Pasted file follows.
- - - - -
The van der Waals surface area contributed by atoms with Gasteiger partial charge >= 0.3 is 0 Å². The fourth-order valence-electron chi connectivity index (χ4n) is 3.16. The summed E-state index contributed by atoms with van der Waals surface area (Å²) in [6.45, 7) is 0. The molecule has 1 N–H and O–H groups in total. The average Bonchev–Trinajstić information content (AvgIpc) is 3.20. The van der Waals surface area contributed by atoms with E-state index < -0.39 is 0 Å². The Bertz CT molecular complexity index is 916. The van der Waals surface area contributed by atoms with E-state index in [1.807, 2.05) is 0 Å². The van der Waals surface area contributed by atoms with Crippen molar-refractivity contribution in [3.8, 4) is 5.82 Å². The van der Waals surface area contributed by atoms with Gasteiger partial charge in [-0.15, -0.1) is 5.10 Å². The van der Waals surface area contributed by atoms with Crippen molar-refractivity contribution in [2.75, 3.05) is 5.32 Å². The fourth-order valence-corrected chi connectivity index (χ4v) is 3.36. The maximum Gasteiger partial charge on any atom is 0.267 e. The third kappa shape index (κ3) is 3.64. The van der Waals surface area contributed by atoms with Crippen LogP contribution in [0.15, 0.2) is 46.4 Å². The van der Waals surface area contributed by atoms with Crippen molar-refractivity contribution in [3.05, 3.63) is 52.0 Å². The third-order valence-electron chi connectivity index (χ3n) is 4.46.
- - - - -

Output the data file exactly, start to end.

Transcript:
The van der Waals surface area contributed by atoms with Gasteiger partial charge >= 0.3 is 0 Å². The fourth-order valence-electron chi connectivity index (χ4n) is 3.16. The summed E-state index contributed by atoms with van der Waals surface area (Å²) in [6.45, 7) is 0. The molecule has 1 N–H and O–H groups in total. The average Bonchev–Trinajstić information content (AvgIpc) is 3.20. The van der Waals surface area contributed by atoms with E-state index < -0.39 is 0 Å². The Bertz CT molecular complexity index is 916. The van der Waals surface area contributed by atoms with E-state index in [1.807, 2.05) is 0 Å². The van der Waals surface area contributed by atoms with Crippen molar-refractivity contribution in [3.8, 4) is 5.82 Å². The van der Waals surface area contributed by atoms with Gasteiger partial charge in [-0.15, -0.1) is 5.10 Å². The van der Waals surface area contributed by atoms with Crippen molar-refractivity contribution in [2.75, 3.05) is 5.32 Å². The fourth-order valence-corrected chi connectivity index (χ4v) is 3.36. The maximum Gasteiger partial charge on any atom is 0.267 e. The third kappa shape index (κ3) is 3.64. The van der Waals surface area contributed by atoms with Crippen LogP contribution in [0.15, 0.2) is 46.4 Å². The van der Waals surface area contributed by atoms with Crippen molar-refractivity contribution in [3.05, 3.63) is 52.0 Å². The third-order valence-electron chi connectivity index (χ3n) is 4.46.